For lefties like me, especially those of us who have to pay a lot of attention to the goings on in Washington, these are trying times.
I don’t mind confessing that, for me, many of the policies that our current president and the party that currently controls both houses of Congress (and perhaps, one might say, the Supreme Court as well) agree on represent regress, not progress. Even the ludicrous slogan “Make America Great Again” is an invitation to look backward.
But really looking back can help us see what we’ve left behind, including many things (oh, I don’t know, the near-genocide of the native population, slavery, de jure segregation, voting for males only, things like that) that we now recognize were shameful, but on which we have made great progress.
When I can, I summon a longer view and, while acknowledging the shameful parts, try to remember and celebrate the progress.
A great deal of what offends us day to day about President Trump is style and personality, not substance. The number of important bills passed is surprisingly low. Nothing that has been done cannot be undone as part of the ongoing story of America. Sometimes, it seems, you have to take a step backward before you can summon the momentum to move two steps forward. At least these are things I tell myself, to feel better, and it halfway works.
It helps that I’m pretty old (66, if you must know) and can look at the changes in American society I’ve lived through and can convince myself that, on balance, they have represented progress. Maybe not in every category, but in a lot of important ones. I bore my kids with this stuff, I don’t think they can quite believe that when I was growing up there were no gay rights at all, and no such thing, in most of society, as openly gay. Homosexuality was in fact criminalized.
My kids are tired of me telling them this, but I do it so we (or at least I) bear in mind the progress that’s occurred. I hope we can keep building on progress that’s been made in many areas, but it doesn’t hurt to occasionally make note of the progress that’s been made to date.
What set me off on this particular theme was this story from “Inside Elections” (subscription required) headlined “How Women Could Lose Senate Seats in the Latest Year of the Woman.”
Yes, depending on how things go, given which seats are on the ballot and which have serious women candidates, IE notes that the number of women senators, currently 23, could go up by three or down by five.
But the current count, 23 women senators, is the highest it’s ever been. The appointment in January of Minnesota’s Tina Smith (a Democrat) bumped it up to a record 22. Then the more recent appointment of Cyndy Hyde-Smith (a Republican) to serve out the remainder of the term of Mississippi Sen. Thad Cochran, (who retired early for health reasons) bumped it up one more. Neither Hyde-Smith nor (just plain) Smith is guaranteed to win in November.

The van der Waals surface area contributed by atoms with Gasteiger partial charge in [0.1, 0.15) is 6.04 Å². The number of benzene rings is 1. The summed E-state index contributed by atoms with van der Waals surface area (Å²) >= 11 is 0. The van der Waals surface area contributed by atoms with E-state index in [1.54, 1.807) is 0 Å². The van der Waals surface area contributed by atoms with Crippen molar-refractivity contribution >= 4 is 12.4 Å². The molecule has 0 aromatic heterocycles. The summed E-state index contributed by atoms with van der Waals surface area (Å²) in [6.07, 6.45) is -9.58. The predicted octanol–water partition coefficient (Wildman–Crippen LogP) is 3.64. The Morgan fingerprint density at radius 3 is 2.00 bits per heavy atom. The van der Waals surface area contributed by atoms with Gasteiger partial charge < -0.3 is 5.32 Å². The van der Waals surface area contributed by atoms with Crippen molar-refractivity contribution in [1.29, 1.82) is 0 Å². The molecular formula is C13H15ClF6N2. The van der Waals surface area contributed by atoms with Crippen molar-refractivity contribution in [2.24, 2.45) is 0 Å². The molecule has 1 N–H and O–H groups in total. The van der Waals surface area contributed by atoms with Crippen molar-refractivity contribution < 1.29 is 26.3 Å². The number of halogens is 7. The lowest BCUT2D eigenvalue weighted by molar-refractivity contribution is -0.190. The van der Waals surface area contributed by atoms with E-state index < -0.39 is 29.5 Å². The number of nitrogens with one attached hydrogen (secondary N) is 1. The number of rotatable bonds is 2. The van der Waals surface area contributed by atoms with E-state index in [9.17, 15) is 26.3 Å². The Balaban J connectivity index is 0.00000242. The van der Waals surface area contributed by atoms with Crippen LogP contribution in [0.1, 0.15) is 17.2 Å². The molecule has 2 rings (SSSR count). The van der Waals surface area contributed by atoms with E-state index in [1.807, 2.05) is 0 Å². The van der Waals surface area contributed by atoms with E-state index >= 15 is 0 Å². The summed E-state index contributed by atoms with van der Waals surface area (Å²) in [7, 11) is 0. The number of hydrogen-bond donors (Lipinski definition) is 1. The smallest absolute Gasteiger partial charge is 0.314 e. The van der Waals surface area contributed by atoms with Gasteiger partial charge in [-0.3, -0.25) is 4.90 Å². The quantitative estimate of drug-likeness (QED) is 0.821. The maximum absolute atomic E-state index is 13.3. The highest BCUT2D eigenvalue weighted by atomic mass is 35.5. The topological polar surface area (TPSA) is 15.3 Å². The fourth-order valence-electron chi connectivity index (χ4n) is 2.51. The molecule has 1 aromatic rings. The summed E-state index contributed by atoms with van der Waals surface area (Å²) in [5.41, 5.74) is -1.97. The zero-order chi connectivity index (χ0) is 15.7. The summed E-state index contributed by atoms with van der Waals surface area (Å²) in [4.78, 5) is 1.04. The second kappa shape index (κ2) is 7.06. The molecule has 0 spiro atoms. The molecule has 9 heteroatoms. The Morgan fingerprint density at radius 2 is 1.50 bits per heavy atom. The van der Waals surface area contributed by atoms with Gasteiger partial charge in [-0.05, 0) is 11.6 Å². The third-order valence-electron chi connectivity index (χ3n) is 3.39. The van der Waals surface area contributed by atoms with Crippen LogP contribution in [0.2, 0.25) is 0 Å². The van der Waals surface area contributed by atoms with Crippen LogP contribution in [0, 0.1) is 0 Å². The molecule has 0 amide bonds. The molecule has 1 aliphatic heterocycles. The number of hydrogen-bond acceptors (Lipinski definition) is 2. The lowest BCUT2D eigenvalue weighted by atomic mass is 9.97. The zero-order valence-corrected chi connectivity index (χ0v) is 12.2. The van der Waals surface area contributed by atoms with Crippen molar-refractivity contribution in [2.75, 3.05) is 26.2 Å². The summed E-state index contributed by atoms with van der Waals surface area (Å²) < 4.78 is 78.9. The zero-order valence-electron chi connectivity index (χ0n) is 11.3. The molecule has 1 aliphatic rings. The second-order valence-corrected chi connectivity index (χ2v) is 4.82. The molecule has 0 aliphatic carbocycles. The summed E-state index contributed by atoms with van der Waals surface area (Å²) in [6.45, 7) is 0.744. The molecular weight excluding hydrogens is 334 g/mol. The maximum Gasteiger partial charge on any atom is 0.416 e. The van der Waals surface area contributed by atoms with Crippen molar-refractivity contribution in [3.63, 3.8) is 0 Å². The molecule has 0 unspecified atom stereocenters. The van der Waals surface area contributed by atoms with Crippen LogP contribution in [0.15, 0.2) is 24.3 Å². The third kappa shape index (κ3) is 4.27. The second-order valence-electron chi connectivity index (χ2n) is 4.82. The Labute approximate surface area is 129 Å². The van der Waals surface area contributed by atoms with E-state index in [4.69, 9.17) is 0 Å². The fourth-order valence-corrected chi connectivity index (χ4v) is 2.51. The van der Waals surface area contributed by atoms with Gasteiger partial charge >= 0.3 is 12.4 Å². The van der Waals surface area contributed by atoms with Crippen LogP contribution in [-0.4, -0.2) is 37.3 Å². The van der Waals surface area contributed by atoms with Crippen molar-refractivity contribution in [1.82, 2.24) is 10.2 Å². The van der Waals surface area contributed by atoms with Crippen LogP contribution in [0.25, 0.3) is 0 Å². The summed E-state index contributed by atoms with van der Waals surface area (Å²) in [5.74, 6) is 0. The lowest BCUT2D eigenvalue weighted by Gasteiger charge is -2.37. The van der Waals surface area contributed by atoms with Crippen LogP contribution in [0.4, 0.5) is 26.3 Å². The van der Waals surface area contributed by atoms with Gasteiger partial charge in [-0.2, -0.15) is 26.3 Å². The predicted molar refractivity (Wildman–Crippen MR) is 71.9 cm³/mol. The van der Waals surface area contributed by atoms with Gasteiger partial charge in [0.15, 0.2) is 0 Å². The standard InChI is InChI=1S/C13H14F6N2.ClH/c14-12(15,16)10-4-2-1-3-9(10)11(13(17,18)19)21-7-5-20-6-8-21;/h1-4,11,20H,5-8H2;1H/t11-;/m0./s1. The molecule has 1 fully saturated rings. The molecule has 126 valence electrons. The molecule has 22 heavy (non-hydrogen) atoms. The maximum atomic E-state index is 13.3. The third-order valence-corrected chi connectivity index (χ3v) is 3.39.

Of course, we won’t have gender equity until that number hits 50. But 23 is the new record high. There’s room for that number to grow in the November midterm elections, with a handful of women in both parties running in competitive seats. It’s also possible for the number of women in the Senate to drop. More than half of the women in the Senate are up for re-election this year — 11 Democrats and two Republicans.
But when I go into my annoying history lectures to my kids, I tell them that when I was boy there was only one woman in the Senate. That was Sen. Margaret Chase Smith of Maine, who was a serious force, and was the first woman ever to have her name placed be nominated for president at a major party convention (it was at the 1964 Republican Convention), although she was eliminated on the first ballot. And even Smith’s political career came about by taking over her husband’s seat in Congress.
Several women had served in the Senate before her, but almost all of them were the wives of male senators who died in the middle of term and their widows served until the next election. (Minnesota’s first woman senator, Muriel Humphrey, got the job that way.) In general, the women who were appointed to serve out their husbands’ unexpired terms didn’t seek a term in their own name.
Here’s a (very hard) trivia question for you (answer at the bottom): Who was the first woman ever to actually win an election in her own right as a U.S. senator? Hint, she ran and won after serving out the unexpired of her dead husband’s term. But it’s a really hard question because she’s not nearly as famous as she should be).
Anyway, we’re past the point where women get into the Senate only by succeeding their late husbands. Of current record 23 women in the Senate, none entered as the appointed widow of their predecessor. The closest to that would be Lisa Murkowski of Alaska, who was appointed by her father, the former senator, who left in the middle of his term to become governor. Lisa Murkowski has since been re-elected three times.
In my humble opinion, the new record of 23 women in the Senate is one of those signs of progress toward equity that should be celebrated.
Answer to the trivia question above: Hattie Caraway of Arkansas was the first women ever to win a Senate election. When her husband, Sen. Thaddeus Caraway, died in 1931, his widow (as was common practice) was appointed to serve until a special election. But then she ran in, and won, the special election to serve out the remainder of Thaddeus’ term and then, even more surprisingly for those days, sought and won a full term in 1932 and another one in 1938. I think she should be more famous.